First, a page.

Virtual networking has also gone through a significant overhaul and refresh with the latest version of VI3. Improvements have been made with both the virtual network adapter and the virtual switch. Virtual adapters are capable of GigE speeds, the number of virtual switches has increased as did the number of ports available, and an additional load balancing method called port ID is also now offered. A new version of the VMXNET virtual device called Enhanced VMXNET is available, and it includes several new networking I/O enhancements such as support for TCP/IP Segmentation Offload (TSO) and jumbo frames. ESX 3.5 hosts now fully support 10 GigE NICs which offer huge performance improvements compared to traditional 100 Mb Ethernet cards. Experimental support for Intel I/O Acceleration Technology (I/OATv1) has also been added. If your system's chipset has this feature, you should be able to see improvements in your networking performance.
A number of architectural improvements were made to the ESX 3.5 storage subsystem. VI3 now supports Infiniband-based Host Channel Adapters (HCA). Instead of using NICs and Fibre Channel adapters, you can install Infiniband HCA adapters which would look like Fibre Channel adapters and Ethernet NICs to the virtual machines. VMFS-3 is a new version of the VMFS family of clustered file systems that offers enhanced performance and scalability over previous versions. Virtual machines are less dependent upon the Service Console and their user-level virtualization components can now run on any available processor core which gives the ability to scale up to 50% more virtual machines per host server.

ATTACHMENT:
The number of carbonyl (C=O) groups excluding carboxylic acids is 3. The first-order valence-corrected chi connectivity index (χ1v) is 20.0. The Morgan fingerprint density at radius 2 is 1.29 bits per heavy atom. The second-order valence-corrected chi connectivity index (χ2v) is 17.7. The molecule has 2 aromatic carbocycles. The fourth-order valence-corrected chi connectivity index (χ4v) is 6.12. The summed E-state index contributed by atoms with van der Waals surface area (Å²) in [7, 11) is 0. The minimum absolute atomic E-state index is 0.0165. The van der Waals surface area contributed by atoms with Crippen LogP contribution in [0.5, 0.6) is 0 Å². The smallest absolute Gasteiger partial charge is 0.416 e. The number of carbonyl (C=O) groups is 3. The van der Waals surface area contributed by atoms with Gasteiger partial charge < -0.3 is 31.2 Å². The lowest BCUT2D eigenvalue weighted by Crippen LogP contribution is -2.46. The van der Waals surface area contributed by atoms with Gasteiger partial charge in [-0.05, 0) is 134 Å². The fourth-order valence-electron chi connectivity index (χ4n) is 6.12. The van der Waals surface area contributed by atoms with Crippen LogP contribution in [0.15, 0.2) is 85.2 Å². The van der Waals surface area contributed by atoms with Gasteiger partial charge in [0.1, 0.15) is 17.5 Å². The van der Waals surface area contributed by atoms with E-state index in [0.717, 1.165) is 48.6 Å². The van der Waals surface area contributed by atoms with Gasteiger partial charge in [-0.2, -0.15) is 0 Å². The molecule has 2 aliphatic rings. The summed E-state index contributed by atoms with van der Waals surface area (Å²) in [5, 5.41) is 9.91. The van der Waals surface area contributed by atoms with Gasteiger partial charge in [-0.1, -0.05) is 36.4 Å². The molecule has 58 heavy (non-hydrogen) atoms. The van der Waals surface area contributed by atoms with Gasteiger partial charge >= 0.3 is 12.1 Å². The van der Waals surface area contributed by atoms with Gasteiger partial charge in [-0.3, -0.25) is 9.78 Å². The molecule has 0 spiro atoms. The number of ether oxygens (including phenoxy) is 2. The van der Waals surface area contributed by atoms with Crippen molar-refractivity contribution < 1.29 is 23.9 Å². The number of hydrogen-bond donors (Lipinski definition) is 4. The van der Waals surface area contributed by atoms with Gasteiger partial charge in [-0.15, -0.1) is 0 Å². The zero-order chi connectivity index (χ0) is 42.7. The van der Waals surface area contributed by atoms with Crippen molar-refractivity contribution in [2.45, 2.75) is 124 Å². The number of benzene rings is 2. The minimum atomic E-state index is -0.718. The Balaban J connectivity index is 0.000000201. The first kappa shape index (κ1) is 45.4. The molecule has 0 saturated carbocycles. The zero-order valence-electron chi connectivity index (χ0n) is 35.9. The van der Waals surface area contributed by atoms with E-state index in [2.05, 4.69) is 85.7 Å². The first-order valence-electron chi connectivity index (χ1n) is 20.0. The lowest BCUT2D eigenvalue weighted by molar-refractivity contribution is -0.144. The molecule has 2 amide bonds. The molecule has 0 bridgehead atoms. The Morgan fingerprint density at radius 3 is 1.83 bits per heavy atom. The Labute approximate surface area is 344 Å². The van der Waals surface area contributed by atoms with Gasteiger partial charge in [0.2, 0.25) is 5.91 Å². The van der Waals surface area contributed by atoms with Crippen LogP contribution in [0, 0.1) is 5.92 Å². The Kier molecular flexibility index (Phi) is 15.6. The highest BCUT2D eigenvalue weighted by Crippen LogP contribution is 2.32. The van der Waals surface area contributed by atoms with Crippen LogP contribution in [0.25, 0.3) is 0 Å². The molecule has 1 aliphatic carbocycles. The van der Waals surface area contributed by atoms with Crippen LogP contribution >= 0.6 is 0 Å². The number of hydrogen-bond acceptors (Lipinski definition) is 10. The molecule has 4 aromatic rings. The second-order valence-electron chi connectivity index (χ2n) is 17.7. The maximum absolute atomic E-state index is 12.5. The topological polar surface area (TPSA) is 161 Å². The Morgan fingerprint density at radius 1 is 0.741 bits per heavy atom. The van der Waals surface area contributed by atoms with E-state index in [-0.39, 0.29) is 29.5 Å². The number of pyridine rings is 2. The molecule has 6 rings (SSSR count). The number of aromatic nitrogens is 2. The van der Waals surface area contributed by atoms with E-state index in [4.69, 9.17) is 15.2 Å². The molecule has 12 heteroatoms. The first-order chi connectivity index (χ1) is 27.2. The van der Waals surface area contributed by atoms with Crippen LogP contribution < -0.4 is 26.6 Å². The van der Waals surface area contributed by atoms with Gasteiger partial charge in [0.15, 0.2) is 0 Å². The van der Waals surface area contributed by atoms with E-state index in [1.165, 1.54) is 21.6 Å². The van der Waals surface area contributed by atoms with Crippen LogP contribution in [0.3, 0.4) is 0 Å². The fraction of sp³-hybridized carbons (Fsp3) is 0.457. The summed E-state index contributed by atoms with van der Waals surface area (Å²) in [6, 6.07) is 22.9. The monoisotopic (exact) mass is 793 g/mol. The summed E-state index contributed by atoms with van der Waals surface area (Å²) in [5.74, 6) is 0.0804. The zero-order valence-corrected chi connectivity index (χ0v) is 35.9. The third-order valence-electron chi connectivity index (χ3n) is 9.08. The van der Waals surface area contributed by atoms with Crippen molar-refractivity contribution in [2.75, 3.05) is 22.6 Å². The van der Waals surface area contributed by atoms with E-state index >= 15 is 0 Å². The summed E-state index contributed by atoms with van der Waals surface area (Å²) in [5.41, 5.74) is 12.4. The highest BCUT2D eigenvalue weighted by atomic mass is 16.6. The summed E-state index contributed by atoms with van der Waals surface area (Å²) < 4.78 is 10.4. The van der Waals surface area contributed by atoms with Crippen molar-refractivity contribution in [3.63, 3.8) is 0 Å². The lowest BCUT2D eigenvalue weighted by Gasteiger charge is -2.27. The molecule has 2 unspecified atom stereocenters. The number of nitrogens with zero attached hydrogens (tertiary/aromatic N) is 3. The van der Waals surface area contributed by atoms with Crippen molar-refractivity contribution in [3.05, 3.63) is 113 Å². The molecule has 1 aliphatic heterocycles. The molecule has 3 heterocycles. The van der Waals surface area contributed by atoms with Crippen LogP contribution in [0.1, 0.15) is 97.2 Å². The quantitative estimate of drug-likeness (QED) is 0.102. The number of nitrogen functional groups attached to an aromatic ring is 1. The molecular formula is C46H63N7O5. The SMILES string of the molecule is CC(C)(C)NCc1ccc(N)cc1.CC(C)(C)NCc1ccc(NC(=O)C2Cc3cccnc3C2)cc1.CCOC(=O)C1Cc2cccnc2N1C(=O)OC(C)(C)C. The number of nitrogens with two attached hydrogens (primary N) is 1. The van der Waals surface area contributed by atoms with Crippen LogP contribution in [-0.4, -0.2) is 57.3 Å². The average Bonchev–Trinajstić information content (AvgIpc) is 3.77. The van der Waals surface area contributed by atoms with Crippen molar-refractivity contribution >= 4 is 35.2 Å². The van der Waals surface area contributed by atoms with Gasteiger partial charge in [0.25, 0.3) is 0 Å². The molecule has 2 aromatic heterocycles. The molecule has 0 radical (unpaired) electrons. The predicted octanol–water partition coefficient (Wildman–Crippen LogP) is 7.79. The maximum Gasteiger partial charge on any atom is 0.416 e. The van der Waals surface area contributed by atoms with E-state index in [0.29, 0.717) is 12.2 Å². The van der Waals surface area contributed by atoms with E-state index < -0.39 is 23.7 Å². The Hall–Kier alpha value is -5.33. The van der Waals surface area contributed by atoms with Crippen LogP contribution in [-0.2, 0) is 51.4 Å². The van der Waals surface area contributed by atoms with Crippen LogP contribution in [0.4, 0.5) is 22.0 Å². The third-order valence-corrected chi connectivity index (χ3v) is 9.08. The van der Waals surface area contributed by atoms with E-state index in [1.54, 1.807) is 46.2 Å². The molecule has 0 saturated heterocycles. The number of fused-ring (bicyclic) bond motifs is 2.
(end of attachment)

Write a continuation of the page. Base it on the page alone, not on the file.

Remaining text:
Other features available in VI3 that enhance performance and scalability include VMware Distributed Resource Scheduler (DRS), Resource Pools, High Availability (HA), VMotion, Storage VMotion and VMware Consolidated Backup (VCB) to name but a few. These and other VI3 enhancements are discussed in more detail throughout this book.
VMware ESX Server: Performance optimization
Configuration of the host server
Host server processor and memory performance
Host server storage and network performance
Configuration of the virtual machine
Configuration of the guest operating system
About the book
VMware ESX Essentials in the Virtual Data Center details best practices for ESX and ESXi, guides you through performance optimization processes for installation and operation, uses diagrams to illustrate the architecture and background of ESX and covers the two most popular releases, 3.0 and 3.5.